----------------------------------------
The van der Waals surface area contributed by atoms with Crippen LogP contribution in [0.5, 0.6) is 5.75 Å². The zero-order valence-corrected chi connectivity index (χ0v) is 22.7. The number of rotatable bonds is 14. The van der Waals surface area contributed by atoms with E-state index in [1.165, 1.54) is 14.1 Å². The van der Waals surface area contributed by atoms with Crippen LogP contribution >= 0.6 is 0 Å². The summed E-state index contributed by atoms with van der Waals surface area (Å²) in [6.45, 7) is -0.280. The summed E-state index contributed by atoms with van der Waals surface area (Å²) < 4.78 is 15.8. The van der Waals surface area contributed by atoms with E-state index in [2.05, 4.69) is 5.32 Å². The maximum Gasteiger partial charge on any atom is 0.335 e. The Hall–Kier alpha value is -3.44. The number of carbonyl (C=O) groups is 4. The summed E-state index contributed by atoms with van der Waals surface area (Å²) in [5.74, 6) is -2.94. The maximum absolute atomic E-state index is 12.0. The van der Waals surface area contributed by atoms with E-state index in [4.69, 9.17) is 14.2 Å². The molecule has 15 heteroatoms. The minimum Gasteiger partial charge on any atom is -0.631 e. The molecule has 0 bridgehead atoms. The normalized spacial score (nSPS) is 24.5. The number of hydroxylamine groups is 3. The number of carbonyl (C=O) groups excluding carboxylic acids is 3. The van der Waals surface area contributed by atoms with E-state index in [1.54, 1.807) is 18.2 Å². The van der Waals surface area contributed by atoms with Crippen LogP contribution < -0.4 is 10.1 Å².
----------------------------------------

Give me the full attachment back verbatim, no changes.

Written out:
The van der Waals surface area contributed by atoms with Crippen LogP contribution in [0.5, 0.6) is 5.75 Å². The zero-order valence-corrected chi connectivity index (χ0v) is 22.7. The number of rotatable bonds is 14. The van der Waals surface area contributed by atoms with E-state index in [1.165, 1.54) is 14.1 Å². The van der Waals surface area contributed by atoms with Crippen LogP contribution >= 0.6 is 0 Å². The summed E-state index contributed by atoms with van der Waals surface area (Å²) in [6.45, 7) is -0.280. The summed E-state index contributed by atoms with van der Waals surface area (Å²) < 4.78 is 15.8. The van der Waals surface area contributed by atoms with E-state index in [2.05, 4.69) is 5.32 Å². The maximum Gasteiger partial charge on any atom is 0.335 e. The Hall–Kier alpha value is -3.44. The number of carbonyl (C=O) groups is 4. The summed E-state index contributed by atoms with van der Waals surface area (Å²) in [5.74, 6) is -2.94. The maximum absolute atomic E-state index is 12.0. The van der Waals surface area contributed by atoms with E-state index in [4.69, 9.17) is 14.2 Å². The molecule has 15 heteroatoms. The minimum Gasteiger partial charge on any atom is -0.631 e. The molecule has 0 bridgehead atoms. The normalized spacial score (nSPS) is 24.5. The number of hydroxylamine groups is 3. The number of carbonyl (C=O) groups excluding carboxylic acids is 3. The van der Waals surface area contributed by atoms with E-state index in [1.54, 1.807) is 18.2 Å². The van der Waals surface area contributed by atoms with Crippen LogP contribution < -0.4 is 10.1 Å².